What is pump head? and how is it different from the difference in elevation between the suction and delivery reservoir? Also why must the kinetic energy of the fluid leaving the pump must be least? I mean if it leaves with more velocity then it can go farther up to the delivery reservoir. The energy equation we write is

$$P/\rho(g) + v_2/2g + z_1 = P_2/\rho(g) + v_2(2)/2g + z_2 + Head$$

• Where does it say that "the kinetic energy of the fluid leaving the pump must be least?" – Chet Miller Sep 6 '16 at 12:14
• So that the difference in pressure is higher and the head developed is higher – Stealth Sep 6 '16 at 13:09
• Your expression for the Bernoulli equation is incorrect for a pump. The pump contributes (on its own) an increase in head, over and above the head change given by the Bernoulli equation as you have written it. – Chet Miller Sep 6 '16 at 15:15
• Yea...I did some more research on HEAD and found my mistake – Stealth Sep 7 '16 at 5:12

The head of a pump is a measure of how big of a pressure difference that pump can generate. I am not sure what the historical or practical reason for it is, but head is expressed as the height of a water column. The pressure $p$ required for such column with head $h$ can be calculated with,

$$p=\rho\,g\,h,$$

where $\rho$ is the density of water and $g$ the acceleration due to gravity.

HEAD is another expression of pressure. 1 pound per sq. inch pressure is equal to 2.31 feet of head. That is, for each 2.31 feet high a column of water is at 60 degrees F, it exerts a force of 1 pound per sq. inch on its base. It is derived as follows:

One ft^3 of water at 60 degrees F weighs 62.4 pounds. Since the base of the ft^3 consist of 144 in^2, the force or weight on each in^2 is 0.433 pounds. We can now write a simple equation to determine how high the column must be to exert one pound force on one sq. inch.

Equation: HEAD H = 1 / 0.433 = 2.31 ft.

The above is only true for water at 60 F. For other liquids at different temperatures mult. the above by the liquid's specific gravity.

• Moderator - in my opinion, this question has received the best answers that it is going to receive. Should it keep periodically popping up for review? – David White Jan 11 at 3:37

The pump head of a centrifugal pump is more subtle than just the pressure difference that the pump produces. Most centrifugal pumps are driven by AC electric motors. Those motors produce a constant rpm (e.g, 1800 rpm or 3600 rpm) due to the frequency of the supply current and the construction details of the motor. Several physical phenomena occur as a result of this:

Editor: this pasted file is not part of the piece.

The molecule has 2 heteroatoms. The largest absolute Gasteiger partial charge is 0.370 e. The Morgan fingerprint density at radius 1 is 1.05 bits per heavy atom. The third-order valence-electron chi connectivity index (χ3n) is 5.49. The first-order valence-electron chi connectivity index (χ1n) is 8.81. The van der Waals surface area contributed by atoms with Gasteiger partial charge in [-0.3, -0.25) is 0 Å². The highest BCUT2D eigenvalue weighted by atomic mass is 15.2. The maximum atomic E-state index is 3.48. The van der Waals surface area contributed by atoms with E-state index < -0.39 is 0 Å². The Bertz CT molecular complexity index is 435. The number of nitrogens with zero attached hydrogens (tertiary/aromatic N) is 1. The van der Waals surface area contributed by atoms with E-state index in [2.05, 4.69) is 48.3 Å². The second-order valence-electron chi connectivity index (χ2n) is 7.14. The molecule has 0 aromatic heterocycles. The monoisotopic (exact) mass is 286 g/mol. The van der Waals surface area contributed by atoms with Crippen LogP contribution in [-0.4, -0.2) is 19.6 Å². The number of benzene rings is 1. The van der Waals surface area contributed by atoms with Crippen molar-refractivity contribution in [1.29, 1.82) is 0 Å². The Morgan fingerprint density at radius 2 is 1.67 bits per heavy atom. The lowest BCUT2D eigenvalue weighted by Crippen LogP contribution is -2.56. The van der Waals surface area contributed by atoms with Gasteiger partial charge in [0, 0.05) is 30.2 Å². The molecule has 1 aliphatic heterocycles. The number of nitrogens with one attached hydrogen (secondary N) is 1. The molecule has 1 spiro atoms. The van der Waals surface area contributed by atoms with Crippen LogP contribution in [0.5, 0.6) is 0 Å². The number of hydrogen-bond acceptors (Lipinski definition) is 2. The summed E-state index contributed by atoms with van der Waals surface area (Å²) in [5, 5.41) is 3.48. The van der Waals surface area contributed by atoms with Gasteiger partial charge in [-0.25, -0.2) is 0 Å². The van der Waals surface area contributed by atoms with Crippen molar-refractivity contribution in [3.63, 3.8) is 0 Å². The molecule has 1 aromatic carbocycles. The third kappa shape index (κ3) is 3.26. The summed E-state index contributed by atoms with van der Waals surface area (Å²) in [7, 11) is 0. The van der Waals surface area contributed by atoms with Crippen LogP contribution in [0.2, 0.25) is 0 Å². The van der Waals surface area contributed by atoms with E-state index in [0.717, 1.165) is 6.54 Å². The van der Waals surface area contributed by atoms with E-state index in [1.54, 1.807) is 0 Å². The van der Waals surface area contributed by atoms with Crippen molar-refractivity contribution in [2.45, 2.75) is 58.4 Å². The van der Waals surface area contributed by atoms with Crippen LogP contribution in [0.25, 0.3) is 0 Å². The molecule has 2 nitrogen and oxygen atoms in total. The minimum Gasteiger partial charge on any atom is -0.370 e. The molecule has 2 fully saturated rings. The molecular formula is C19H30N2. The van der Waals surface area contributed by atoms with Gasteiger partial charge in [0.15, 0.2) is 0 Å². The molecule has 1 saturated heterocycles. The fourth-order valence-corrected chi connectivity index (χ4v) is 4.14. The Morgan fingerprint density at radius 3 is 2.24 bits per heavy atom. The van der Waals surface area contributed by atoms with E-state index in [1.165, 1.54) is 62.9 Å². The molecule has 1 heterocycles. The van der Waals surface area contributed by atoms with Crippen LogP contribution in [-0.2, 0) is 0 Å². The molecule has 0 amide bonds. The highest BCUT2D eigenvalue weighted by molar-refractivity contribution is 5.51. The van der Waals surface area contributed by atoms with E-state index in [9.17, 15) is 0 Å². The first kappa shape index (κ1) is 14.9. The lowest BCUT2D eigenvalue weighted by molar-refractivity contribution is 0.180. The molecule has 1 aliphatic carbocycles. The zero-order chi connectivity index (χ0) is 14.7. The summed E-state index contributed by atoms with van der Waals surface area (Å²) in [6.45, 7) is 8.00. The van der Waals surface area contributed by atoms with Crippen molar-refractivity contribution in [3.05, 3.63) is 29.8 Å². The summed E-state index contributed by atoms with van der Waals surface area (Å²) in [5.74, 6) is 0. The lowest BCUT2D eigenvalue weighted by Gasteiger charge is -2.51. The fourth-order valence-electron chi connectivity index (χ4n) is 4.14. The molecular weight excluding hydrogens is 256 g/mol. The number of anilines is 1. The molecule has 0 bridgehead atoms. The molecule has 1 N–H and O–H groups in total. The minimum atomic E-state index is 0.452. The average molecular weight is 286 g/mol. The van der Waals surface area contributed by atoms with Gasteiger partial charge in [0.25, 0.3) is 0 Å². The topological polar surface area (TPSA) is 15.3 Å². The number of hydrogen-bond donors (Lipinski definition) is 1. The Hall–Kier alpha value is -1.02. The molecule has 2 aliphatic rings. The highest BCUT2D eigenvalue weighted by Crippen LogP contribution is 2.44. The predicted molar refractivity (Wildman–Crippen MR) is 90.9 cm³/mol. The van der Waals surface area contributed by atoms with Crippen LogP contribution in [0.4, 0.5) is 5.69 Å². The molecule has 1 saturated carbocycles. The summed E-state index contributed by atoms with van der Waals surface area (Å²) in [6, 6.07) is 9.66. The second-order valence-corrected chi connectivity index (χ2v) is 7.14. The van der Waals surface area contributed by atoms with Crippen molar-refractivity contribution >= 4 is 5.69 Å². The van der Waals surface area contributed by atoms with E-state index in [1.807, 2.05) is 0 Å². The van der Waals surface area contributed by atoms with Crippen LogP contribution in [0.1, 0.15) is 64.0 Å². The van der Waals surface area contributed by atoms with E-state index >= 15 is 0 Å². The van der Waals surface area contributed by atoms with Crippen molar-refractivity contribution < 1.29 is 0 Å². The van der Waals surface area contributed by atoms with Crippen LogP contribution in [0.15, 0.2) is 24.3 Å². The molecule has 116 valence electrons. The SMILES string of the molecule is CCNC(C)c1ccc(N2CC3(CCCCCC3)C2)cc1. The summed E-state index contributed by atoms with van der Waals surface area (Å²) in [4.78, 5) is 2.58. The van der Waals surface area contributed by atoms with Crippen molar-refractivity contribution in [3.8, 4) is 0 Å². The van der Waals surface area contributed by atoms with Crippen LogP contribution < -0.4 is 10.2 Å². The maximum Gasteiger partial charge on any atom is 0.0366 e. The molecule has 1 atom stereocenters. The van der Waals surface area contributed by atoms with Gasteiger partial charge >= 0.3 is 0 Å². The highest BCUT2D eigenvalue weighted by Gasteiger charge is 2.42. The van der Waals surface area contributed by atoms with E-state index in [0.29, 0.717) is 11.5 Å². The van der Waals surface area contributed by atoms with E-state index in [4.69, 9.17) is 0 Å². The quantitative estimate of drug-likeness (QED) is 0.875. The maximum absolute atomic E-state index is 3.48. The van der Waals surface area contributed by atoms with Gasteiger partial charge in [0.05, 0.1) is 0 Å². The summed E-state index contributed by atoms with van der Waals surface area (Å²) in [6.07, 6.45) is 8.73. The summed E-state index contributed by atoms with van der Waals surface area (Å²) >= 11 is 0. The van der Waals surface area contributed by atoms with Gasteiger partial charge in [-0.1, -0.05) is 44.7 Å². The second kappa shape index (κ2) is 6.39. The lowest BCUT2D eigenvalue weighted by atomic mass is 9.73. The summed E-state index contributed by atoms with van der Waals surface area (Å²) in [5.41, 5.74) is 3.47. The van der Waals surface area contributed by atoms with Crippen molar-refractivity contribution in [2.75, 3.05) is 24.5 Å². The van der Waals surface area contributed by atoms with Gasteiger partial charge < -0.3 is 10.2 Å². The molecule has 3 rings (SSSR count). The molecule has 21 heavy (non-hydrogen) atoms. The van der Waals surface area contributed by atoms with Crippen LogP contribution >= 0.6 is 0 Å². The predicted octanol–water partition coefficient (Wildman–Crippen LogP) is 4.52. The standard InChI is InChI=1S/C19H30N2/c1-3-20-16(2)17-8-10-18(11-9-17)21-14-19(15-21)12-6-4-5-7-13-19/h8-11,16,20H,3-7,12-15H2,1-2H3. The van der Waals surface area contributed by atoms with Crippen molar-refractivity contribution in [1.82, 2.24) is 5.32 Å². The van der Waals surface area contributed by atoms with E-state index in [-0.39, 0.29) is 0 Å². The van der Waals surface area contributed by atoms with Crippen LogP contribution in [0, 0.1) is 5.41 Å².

1) Since the pump is usually directly coupled to the motor, the pump impeller turns at the same rpm as the motor.

2) Motor horsepower requirements are determined by the flow rate through the pump AND the density of the pumped fluid. If a motor/pump combination is designed to pump something like gasoline and water is pumped instead, the higher density of the water will require that the motor draws more current in order to keep the pump impeller spinning at a constant rpm. In addition, for a constant impeller speed, the outlet pressure of the pumped fluid is directly related to the fluid density, with higher density fluids producing a higher outlet pressure.

3) For a constant impeller speed, the velocity of the liquid exiting the impeller is constant. This means that if the pump outlet was pointed directly up, with no attached piping, the liquid flow coming out of the pump would rise to a height that depends on its velocity exiting the pump. This height is known as the pump head.

4) The pump head is a function of the impeller speed, and it will be the same for all pumped fluids (in principle), while the pump discharge pressure will be a function of impeller speed AND fluid density. Thus, for the same pump head, different fluids will produce different pump discharge pressures and motor power requirements.

It is convenient to specify pump characteristics that will not vary with the pumped fluid, and pump head is one of those characteristics.